When I came to Bahrain, I blogged less and less. I’m not sure why. Is blogging losing popularity? Am I too busy? Has my blog become too politicized instead of education-based? Did I move too far away from my connections, who are mostly in the US and Canada? I don’t know why.
Anyway, when I saw Simon Justner‘s tweet about a January challenge to get my blog going again, I paid attention:
Have you dabbled with blogging in the past but struggled to maintain momentum? You're not alone!
We're here to help with a new 28 DAY CHALLENGE for educators to get you off to a great start in 2019. 🎉
Today I had the fun of being a guest tweeter. (That was a first!) I was the connected educator of the day at @ConnectedEd thanks to Karen Fasimpaur‘s appeal on Sunday. It’s weird…I’m usually a little more shy on Twitter, but today I tweeted and RTed like a maniac.
One thing I tweeted was:
I guess I wasn’t surprised to hear what topped the list–Twitter. (The list below is in order by how many times each was mentioned. Twitter and blogging were by far mentioned most often. The others were mentioned 1-3 times each.)
During 2011 I joined the online conversation. Even though I had blogged for a year before, this is the year I enjoyed meeting new people through blogging, Twitter, and Flickr. As a result I have become a better educator, writer, photographer, and person. Thanks to all my new online friends!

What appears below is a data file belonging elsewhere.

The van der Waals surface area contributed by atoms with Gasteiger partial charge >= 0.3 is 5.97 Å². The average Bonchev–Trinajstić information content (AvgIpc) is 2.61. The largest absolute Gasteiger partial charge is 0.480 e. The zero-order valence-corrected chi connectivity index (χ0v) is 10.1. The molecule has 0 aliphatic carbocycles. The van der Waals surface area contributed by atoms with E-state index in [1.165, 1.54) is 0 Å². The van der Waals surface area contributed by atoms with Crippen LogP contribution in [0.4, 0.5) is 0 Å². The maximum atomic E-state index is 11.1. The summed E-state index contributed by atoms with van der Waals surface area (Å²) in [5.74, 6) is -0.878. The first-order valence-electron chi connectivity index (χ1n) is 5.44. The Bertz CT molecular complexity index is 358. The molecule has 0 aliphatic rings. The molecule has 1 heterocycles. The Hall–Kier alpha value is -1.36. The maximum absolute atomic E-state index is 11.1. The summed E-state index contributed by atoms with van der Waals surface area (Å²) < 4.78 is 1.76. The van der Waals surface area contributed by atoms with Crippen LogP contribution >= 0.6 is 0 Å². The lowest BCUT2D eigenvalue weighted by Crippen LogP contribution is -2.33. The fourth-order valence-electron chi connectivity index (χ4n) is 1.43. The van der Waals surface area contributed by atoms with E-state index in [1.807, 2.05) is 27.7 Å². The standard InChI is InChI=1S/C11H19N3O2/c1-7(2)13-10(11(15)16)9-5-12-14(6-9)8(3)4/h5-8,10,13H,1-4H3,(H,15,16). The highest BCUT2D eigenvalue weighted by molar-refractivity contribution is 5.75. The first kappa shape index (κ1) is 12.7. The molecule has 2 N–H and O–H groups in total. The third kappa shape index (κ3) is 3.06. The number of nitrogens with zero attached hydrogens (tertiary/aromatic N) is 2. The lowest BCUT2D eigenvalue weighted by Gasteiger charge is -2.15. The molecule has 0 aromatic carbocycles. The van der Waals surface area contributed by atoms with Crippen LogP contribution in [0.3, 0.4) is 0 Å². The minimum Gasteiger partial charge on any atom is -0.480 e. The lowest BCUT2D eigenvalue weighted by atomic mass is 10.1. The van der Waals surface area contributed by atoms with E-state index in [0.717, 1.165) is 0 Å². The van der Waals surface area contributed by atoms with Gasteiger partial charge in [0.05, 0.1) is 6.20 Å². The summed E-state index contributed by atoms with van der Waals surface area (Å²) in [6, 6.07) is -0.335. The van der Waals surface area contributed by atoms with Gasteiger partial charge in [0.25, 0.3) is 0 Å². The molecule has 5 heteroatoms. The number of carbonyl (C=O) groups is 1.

The top three most-viewed posts of 2011 according to my Edublogs stats include these. What I love most about these posts are the comments–great illustrations of the conversation I’ve joined.
The 2011 Edublog Awards nominations are open. I’ve really enjoyed writing this post because I’m sure I don’t tell others often enough how they help me. This is the first year that I knew about the awards, so I am happy to add my nominees, for each one helps me to become a better teacher. It was difficult to choose just one nominee for each category. I hope as you read this blog post, you will meet someone new to add to your PLN!
My favorite individual blog is a new one by JoAnn Jacobs. I like blogs that do one thing and do it well. Color Wheel Symphony always makes me ooh and ahhh and smile. It is a place where JoAnn shares her beautiful photography from Hawaii and writes captivating prose to go with it. I always look forward to her posts.
Tracy is a thoughtful blogger, a technology integration specialist, and an encourager through Twitter, where she shares resources and retweets about 21st century learning. More importantly, though, she develops and maintains professional friendships. She thinks of individuals and mentions them by name in a tweet when she knows something is relevant to them. She is warm and friendly, and makes my PLN more human with her sweet tweets and comments.